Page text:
New PS5 kernel exploit lets anyone run Kojima’s PT

A PS5 sits in front of a virtual grid as hackers prepare to run things dropped on it.

Picture: Sony / Kotaku

Hackers are making the rounds of the PS5 Almost a year nowAnd it appears they’ve finally managed to jailbreak 2020 hardware with a new kernel-level exploit. Originally discovered on PS4. While it doesn’t allow access to run certain types of code, the exploit has made it possible for at least one person to run Kojima’s Silent Hill demo prequel, PTOn their PS5, more people will explore jailbreak which will have massive implications.

The PS5 IPV6 kernel exploitDiscovered last month by “PlayStation hacking god” Andy “TheFloW” Nguyen, now there’s a way to implement. tweeted over the weekend By hacker specterdev. It relies on a previously known vulnerability in the PS5’s Web browser technology, Webkit, which also works on PS5s running firmware 4.03 and earlier.

The exploit works by having the PS5 access a web server on a local computer that has Spectredev’s hack implementation. It apparently works about 30 percent of the time, giving users access to the console’s debug mode, allowing them to run software outside of what Sony originally intended.

Here’s a demonstration of the new exploit tweeted yesterday:

“This exploit gives us read/write access, but not execution.” Console hacking blog “This means that it is not possible to load and run binaries at this time, everything is restricted within the bounds of the ROP chain. The current implementation is running debug settings.”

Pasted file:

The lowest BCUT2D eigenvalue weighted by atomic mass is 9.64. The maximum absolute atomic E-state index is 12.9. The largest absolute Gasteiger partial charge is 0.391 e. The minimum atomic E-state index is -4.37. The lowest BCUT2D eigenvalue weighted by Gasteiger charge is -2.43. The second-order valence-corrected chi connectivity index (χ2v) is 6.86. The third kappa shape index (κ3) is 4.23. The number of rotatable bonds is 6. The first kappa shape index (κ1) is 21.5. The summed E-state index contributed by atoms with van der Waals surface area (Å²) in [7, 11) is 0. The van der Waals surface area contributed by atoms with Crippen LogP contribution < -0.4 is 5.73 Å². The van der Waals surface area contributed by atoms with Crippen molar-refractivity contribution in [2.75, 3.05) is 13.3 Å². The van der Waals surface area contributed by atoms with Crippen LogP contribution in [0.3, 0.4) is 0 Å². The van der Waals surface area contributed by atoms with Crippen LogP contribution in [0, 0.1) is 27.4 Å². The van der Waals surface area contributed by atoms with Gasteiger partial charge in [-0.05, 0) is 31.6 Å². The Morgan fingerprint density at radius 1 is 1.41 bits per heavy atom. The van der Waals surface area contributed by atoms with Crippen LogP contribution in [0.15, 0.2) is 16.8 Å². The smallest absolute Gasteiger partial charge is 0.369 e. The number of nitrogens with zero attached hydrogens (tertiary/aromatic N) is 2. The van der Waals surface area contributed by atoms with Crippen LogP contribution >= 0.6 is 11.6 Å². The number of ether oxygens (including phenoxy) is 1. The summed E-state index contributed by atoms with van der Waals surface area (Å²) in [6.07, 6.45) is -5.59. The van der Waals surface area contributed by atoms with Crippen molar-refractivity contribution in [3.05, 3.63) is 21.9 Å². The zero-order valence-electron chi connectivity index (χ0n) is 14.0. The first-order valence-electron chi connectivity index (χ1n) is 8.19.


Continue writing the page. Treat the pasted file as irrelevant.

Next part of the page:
Even so, early exploitation was still adequate Dark Souls Archaeologist Lance McDonald found an abandoned PS4 micro-horror game PTOfficially Lacking Backwards Compatibility on PS5:

The IPV6 WebKit exploit was discovered by TheFloW on PS4 two years ago. He found it again on the PS5 and reported to Sony in January 2022. “It looks like their patch somehow got back when migrating FreeBSD11 to FreeBSD9,” he said said recently motherboard. TheFloW later received a $10,000 reward from Sony and company Vulnerability revealed On September 20, 2021 on the HackerOne site.

Since then, others in the PlayStation hacking community have been working on ways to exploit the vulnerability to jailbreak the disc-based PS5 and all its digital equivalents. Console manufacturers try to lock down their systems in part to prevent theft, and today’s jailbreak could be just the beginning of hackers poking holes in that security. Sony did not immediately respond to a request for comment.

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